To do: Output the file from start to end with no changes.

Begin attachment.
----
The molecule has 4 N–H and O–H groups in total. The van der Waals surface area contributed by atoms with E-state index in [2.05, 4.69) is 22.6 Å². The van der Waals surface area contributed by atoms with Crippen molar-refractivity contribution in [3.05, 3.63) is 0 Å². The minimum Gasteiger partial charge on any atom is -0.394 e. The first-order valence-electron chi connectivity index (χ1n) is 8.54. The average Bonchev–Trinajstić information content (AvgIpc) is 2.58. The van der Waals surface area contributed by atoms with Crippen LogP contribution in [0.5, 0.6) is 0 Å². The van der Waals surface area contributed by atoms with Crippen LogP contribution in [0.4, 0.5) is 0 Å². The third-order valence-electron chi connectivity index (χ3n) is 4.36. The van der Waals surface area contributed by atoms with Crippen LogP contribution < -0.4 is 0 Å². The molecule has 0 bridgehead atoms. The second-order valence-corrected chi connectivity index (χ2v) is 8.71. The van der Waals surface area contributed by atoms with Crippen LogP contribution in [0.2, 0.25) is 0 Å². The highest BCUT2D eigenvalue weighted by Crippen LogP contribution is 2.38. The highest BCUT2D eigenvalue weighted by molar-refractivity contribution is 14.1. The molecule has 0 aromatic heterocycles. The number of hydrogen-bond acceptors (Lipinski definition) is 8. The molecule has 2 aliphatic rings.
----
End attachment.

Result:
The molecule has 4 N–H and O–H groups in total. The van der Waals surface area contributed by atoms with E-state index in [2.05, 4.69) is 22.6 Å². The van der Waals surface area contributed by atoms with Crippen molar-refractivity contribution in [3.05, 3.63) is 0 Å². The minimum Gasteiger partial charge on any atom is -0.394 e. The first-order valence-electron chi connectivity index (χ1n) is 8.54. The average Bonchev–Trinajstić information content (AvgIpc) is 2.58. The van der Waals surface area contributed by atoms with Crippen LogP contribution in [0.5, 0.6) is 0 Å². The van der Waals surface area contributed by atoms with Crippen LogP contribution in [0.4, 0.5) is 0 Å². The third-order valence-electron chi connectivity index (χ3n) is 4.36. The van der Waals surface area contributed by atoms with Crippen LogP contribution < -0.4 is 0 Å². The molecule has 0 bridgehead atoms. The second-order valence-corrected chi connectivity index (χ2v) is 8.71. The van der Waals surface area contributed by atoms with Crippen LogP contribution in [0.2, 0.25) is 0 Å². The highest BCUT2D eigenvalue weighted by Crippen LogP contribution is 2.38. The highest BCUT2D eigenvalue weighted by molar-refractivity contribution is 14.1. The molecule has 0 aromatic heterocycles. The number of hydrogen-bond acceptors (Lipinski definition) is 8. The molecule has 2 aliphatic rings.